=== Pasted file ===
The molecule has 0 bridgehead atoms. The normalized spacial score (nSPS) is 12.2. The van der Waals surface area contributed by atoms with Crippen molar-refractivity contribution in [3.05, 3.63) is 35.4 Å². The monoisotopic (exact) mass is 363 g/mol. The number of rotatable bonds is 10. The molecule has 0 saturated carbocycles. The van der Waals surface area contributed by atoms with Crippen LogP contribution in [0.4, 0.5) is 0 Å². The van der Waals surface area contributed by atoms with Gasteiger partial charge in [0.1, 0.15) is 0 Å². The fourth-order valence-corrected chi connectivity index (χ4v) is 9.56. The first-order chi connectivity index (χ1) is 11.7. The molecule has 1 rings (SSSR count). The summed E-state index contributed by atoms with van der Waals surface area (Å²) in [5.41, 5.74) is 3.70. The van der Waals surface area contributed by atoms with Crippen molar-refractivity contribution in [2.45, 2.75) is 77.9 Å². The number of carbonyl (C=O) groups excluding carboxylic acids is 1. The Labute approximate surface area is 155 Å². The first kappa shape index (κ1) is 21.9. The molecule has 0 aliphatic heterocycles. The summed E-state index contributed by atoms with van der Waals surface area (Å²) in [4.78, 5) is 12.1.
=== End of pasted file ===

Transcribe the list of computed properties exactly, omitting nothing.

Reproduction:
The molecule has 0 bridgehead atoms. The normalized spacial score (nSPS) is 12.2. The van der Waals surface area contributed by atoms with Crippen molar-refractivity contribution in [3.05, 3.63) is 35.4 Å². The monoisotopic (exact) mass is 363 g/mol. The number of rotatable bonds is 10. The molecule has 0 saturated carbocycles. The van der Waals surface area contributed by atoms with Crippen LogP contribution in [0.4, 0.5) is 0 Å². The van der Waals surface area contributed by atoms with Gasteiger partial charge in [0.1, 0.15) is 0 Å². The fourth-order valence-corrected chi connectivity index (χ4v) is 9.56. The first-order chi connectivity index (χ1) is 11.7. The molecule has 1 rings (SSSR count). The summed E-state index contributed by atoms with van der Waals surface area (Å²) in [5.41, 5.74) is 3.70. The van der Waals surface area contributed by atoms with Crippen molar-refractivity contribution in [2.45, 2.75) is 77.9 Å². The number of carbonyl (C=O) groups excluding carboxylic acids is 1. The Labute approximate surface area is 155 Å². The first kappa shape index (κ1) is 21.9. The molecule has 0 aliphatic heterocycles. The summed E-state index contributed by atoms with van der Waals surface area (Å²) in [4.78, 5) is 12.1.